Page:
The genius is in how the film makes itself comical. On one hand the action amuses by echoing real life, the behaviour of everyman, the petty squabbles and insults, the minor concerns and hopes. Unlike other pseudo-historic films, where every character seems popped from the same ancient mould, Life of Brian presents the flip-side, the grimy underside of Jerusalem; what other movie gives you stall traders arguing over haggling etiquette or a prisoner who complains that he's not being crucified? Now that's funny. Equally the dialogue sparkles because it sounds uncannily in tune with how the characters might communicate, only heightened to amplify the craziness. Endlessly repeatable one-liners are liberally embedded like silver sixpences, yet with sufficient intelligence to leave the flow undisturbed. Whisk in split-second timing by the cast and you've got a script rich enough to stand multiple viewing.
In fact the group-created Life of Brian is surprisingly tight for a comedy, managing to underpin its farcical accumulation of events by a credible momentum. Each step that Brian takes towards becoming an unwilling false Messiah seems reasonable in isolation, yet on a larger scale the lunacy of his martyrdom is impossible to ignore. As hard as Brian tries to escape, destiny yanks him back with a bungee-like tenacity; every experienced follower has been round before and knows exactly how to parry each one of Brian's arguments. It's at this stage, about halfway through, that Life of Brian evolves into a coherence greater than any accumulation of witty puns. Its origami folds unclasp to reveal a satire of all crowd-pleasing, rabble-rousing puppeteers and, further, the complicity of sycophants in hoisting them to such prominence.
Wrapped around this reduced saga, handing us a warm blanket of authenticity, sits Terry Gilliam's vibrant art direction. Making Tunisia his canvas, Gilliam streams the cast through ochre-baked streets and dank sewage ducts, drawing parallels between past and present. His vision chimes with our unformed sense of how the city might have existed, so strong in tone that even the random appearance of an alien spacecraft fails to perturb. Life of Brian really has strength in depth, from the visuals and writing to the performances themselves. Chapman, Cleese and Michael Palin play a multiplicity of central roles, each one given a little burst of talent to make it individual. Supporting them, Gilliam, Eric Idle and Terry Jones deliver characters slanted at slightly different aspects; all benefit from their years spent working as a team.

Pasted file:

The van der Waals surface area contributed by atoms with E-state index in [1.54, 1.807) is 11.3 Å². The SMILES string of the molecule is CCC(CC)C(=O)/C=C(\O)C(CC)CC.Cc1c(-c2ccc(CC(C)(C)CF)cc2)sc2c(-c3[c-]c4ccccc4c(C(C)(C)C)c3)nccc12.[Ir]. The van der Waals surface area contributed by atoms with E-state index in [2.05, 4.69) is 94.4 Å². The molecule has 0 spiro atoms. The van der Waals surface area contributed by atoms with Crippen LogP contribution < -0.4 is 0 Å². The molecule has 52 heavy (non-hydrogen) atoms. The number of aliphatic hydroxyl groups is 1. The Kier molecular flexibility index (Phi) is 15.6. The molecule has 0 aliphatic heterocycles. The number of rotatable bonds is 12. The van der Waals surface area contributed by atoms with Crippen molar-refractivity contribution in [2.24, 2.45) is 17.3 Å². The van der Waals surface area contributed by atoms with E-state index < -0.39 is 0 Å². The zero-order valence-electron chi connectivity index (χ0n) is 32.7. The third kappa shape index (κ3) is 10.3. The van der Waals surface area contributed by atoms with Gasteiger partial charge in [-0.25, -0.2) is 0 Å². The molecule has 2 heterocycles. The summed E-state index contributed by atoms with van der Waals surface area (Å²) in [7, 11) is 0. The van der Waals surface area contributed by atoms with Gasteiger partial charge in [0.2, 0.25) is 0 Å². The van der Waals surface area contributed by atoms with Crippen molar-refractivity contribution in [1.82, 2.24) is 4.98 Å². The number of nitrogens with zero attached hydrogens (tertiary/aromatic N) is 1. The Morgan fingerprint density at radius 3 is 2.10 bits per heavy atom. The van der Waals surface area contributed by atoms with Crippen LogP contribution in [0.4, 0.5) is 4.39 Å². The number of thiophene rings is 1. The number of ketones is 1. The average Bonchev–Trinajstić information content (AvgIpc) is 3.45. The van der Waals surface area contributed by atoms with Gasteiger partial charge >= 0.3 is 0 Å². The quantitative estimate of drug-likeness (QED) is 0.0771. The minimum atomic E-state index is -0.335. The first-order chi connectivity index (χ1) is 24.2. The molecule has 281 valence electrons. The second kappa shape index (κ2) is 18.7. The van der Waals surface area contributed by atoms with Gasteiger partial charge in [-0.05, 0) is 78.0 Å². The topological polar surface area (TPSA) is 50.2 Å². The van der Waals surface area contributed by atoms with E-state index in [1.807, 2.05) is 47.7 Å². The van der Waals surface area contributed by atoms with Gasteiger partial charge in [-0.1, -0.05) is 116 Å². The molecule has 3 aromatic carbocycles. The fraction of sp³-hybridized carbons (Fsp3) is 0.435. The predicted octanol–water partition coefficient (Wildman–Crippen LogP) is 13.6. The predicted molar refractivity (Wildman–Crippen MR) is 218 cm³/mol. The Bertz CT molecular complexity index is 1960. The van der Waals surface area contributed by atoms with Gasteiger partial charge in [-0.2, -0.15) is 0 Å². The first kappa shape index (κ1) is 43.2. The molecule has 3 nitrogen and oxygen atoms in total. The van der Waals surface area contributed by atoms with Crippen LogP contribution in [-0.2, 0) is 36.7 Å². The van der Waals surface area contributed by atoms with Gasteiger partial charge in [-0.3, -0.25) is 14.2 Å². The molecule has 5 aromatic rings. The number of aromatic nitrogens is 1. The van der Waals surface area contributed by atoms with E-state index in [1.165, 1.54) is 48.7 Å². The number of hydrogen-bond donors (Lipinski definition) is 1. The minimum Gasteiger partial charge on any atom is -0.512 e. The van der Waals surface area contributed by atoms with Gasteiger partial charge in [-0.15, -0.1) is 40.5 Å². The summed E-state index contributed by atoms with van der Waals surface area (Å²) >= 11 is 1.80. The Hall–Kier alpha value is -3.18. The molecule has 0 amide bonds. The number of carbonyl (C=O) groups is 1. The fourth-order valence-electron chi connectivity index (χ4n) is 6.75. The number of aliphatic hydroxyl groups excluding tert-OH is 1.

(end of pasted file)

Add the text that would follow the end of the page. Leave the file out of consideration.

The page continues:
However, enough about the film, what about the outrage once generated within the fervent Christian community by Life of Brian? Well, it takes but a single frame to see that they were right. This film is certainly about Jesus, though not in the one-dimensional way imagined by these publicity-seeking detractors. No, the film reflects upon Jesus by suggesting that he was just one of numerous religious cranks eking a living at the time (much like today, perhaps). Just as Galilao pointed out how the Earth might not actually be at the centre of the Universe, the Python crew playfully displaces Christ from his singular position. Beyond this they take on so-called believers who can't be bothered to listen to their leader's message, instead looking to run their lives by the rod of stock sound bites. No wonder their not-so-innocent, non-blasphemer satire hit a nerve!
In totality Life of Brian surely rates as the most consistent and caustic Monty Python movie, even though others have sharper flashes of brilliance. Terry Jones' direction enhances the intrinsic humour of Brian's situation, balancing the need to supply more or less continuous comedy against the frailer desire for fictional continuity. He is greatly aided in this quest by Julián Doyle's ability to edit the varied material shot by photographer Peter Biziou; their invaluable efforts ensure that what was once in the Python's collective mind successfully transmits to the screen. Given the creators' penchant for a bring-and-buy sale of sight gags, sophisticated writing, bawdy slapstick and erudite commentary, this was probably no easy task.